The Biogenesis hammer finally came down in baseball yesterday and it packed a rather mighty punch. A dozen players were suspended, including A-Rod's whopping 221-game ban, and not including Ryan Braun's 65-game plea bargain announced weeks ago. The ruling resulted in a flurry of writing across the internet (here are a few) and part of me feels sheepish adding to the pile. So much has already been said, and so much can be said in general. There are lots of players involved, plus some deep ethics about the integrity of sports. Add in some star power, courtesy Braun, A-Rod, and the uncaught juicers of a previous generation, and there is simply a large swath of material to write about.
I could go with a Mariners focus and talk about Jesus Montero. However, that's not a blog post. It's a paragraph. How much is there to say? Jesus had a deflating, though not terrible, rookie campaign in 2012. He opened up this season as the starting catcher, got demoted to Tacoma after a few months of poor hitting to go with his poor fielding, injured his knee and missed a few months, then made it back to Tacoma for a little while before getting suspended yesterday for the rest of the season. There are failures and then there is Montero's 2013 campaign. He has hit rock bottom. He will rebound. I don't know how much he'll rebound, but my goodness have things gone wrong for him this year. I wouldn't say Montero is the victim of any bad luck, but things have certainly gone wrong in 2013. Here's hoping he puts 2013 behind him by learning and maturing some.
The most interesting angle of the Biogenesis story, to me, has been the rush to define legacies. Many pieces written in the last few days read almost like eulogies for Alex Rodriguez. I am curious to see how editorials from significant sportswriters like George Vecsey and Tom Verducci age as they looked to place A-Rod's career in perspective in the immediate wake of the Biogenesis ruling. The reality is that yesterday was the largest suspension for off-field activities since the Black Sox scandal in 1919, and that places Biogenesis in a stratosphere that I, frankly, never expected to see in baseball again.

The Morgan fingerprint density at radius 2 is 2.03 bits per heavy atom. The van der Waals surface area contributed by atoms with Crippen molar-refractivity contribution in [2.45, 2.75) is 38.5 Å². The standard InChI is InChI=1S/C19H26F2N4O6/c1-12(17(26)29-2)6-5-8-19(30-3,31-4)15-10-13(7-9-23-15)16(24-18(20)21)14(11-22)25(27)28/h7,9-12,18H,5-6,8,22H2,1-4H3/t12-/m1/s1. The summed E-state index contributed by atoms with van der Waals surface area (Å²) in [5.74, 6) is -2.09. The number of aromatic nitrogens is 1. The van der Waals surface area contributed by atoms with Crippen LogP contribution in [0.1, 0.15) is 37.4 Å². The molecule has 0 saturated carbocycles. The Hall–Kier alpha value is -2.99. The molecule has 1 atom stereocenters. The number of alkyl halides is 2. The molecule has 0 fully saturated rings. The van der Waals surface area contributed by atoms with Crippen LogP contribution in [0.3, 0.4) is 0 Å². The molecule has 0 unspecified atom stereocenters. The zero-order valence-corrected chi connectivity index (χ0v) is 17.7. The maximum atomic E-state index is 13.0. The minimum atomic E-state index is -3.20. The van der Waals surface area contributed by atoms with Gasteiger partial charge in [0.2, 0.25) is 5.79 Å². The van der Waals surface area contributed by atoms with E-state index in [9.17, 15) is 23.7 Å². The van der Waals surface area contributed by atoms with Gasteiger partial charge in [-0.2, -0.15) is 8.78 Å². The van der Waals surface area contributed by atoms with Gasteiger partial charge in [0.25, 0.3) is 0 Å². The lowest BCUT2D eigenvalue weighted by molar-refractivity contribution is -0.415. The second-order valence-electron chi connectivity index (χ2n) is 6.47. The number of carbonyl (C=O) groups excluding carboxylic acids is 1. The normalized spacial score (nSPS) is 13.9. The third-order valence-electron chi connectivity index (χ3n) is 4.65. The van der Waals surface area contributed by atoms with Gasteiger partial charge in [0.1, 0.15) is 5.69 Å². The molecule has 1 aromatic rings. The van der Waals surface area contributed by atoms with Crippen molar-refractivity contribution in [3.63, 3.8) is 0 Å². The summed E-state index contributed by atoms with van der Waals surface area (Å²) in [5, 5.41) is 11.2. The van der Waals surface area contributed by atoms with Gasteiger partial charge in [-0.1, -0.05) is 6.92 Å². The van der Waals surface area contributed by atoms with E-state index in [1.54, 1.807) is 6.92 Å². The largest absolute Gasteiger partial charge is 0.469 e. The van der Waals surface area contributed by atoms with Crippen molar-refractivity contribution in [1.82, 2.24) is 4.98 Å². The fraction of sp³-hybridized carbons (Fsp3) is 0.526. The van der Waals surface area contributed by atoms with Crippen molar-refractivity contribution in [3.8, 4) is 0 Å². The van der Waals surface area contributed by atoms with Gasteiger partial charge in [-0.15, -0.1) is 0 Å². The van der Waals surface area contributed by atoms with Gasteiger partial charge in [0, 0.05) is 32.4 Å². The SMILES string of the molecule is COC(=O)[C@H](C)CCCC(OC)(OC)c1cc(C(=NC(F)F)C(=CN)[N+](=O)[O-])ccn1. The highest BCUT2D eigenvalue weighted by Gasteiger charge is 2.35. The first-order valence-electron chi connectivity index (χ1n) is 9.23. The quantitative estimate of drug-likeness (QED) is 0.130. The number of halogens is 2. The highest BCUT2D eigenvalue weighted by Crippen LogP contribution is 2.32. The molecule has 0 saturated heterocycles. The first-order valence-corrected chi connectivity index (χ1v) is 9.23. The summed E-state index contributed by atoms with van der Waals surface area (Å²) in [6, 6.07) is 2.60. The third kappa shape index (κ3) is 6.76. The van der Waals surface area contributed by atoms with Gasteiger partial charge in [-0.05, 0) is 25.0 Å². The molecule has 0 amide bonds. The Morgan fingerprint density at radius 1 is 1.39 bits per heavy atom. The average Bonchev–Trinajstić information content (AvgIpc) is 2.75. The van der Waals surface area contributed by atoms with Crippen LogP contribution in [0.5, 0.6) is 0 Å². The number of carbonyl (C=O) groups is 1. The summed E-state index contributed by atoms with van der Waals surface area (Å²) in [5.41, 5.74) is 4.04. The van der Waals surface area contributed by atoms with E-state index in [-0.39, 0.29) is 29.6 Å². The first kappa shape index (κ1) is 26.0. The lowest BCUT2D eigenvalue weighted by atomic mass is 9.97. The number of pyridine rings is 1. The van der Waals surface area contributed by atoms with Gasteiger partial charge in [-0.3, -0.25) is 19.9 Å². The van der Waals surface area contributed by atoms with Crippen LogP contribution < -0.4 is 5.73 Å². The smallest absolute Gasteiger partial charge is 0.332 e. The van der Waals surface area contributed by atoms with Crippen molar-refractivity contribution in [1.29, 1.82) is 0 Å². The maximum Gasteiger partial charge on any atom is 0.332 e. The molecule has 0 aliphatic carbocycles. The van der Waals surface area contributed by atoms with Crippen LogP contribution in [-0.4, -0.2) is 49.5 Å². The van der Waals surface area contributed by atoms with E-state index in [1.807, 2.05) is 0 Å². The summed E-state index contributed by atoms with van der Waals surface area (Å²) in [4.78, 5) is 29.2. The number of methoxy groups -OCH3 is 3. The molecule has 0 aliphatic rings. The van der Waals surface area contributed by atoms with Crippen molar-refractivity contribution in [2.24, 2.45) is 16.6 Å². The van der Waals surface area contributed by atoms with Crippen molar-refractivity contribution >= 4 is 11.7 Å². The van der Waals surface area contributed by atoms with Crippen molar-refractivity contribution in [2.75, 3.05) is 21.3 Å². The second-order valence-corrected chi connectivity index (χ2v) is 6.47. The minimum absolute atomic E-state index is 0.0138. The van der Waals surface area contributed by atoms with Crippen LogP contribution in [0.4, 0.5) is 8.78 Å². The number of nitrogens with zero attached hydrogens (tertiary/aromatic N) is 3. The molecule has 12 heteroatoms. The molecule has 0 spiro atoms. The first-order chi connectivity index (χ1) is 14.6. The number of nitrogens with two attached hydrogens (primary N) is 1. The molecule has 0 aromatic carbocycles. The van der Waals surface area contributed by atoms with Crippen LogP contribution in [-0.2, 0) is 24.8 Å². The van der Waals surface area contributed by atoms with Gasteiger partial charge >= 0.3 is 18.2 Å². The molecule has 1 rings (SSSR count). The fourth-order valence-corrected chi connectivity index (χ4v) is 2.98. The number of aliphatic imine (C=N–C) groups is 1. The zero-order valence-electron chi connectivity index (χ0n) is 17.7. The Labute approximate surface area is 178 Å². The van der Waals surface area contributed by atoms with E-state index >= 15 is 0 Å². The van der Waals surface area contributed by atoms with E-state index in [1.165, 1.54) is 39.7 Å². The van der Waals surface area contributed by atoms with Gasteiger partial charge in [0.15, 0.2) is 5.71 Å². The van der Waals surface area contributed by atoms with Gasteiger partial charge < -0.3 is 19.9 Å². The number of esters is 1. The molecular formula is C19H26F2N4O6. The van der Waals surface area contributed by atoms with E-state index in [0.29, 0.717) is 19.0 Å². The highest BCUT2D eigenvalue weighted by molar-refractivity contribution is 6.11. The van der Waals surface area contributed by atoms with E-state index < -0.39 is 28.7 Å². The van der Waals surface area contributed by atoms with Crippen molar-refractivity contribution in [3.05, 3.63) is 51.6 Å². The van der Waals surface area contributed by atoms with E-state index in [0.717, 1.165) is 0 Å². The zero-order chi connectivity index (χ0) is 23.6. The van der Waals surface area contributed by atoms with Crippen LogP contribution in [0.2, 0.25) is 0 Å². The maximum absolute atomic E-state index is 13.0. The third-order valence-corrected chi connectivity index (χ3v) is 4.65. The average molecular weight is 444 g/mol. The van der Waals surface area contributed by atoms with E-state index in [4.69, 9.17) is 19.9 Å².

Disclaimer: I am 26 years old. Obviously, I don't remember the Black Sox scandal. Hardly anyone around today was there back then. It happened 94 years ago. I've read about it though, and read David Pietrusza's biography on Kenesaw Mountain Landis, the commissioner who condemned the Black Sox. The Biogenesis suspensions and Black Sox scandal are an odd historical pairing, but here we are.
Landis is arguably the single most influential person in baseball history. I'm not joking about that. He's the reason there is even an MLB commissioner, and he set virtually every precedent involving the position of commissioner. Landis enjoyed a high-profile career as a judge prior to becoming commissioner, with perhaps his most famous ruling being the one that broke up Standard Oil.
Baseball, back in the days of Landis, faced a very bad image problem. It was known that player gambled and that threatened to destroy any and all integrity in the game. Mind you that this was back in the 1910s as well, when baseball was somewhat popular but hardly an established institution like it is today. The American and National Leagues had separated themselves from the rest of organized baseball as the superior leagues, but largely operated autonomously, save for their agreement to stage the World Series. This made the league presidents the most powerful people in baseball.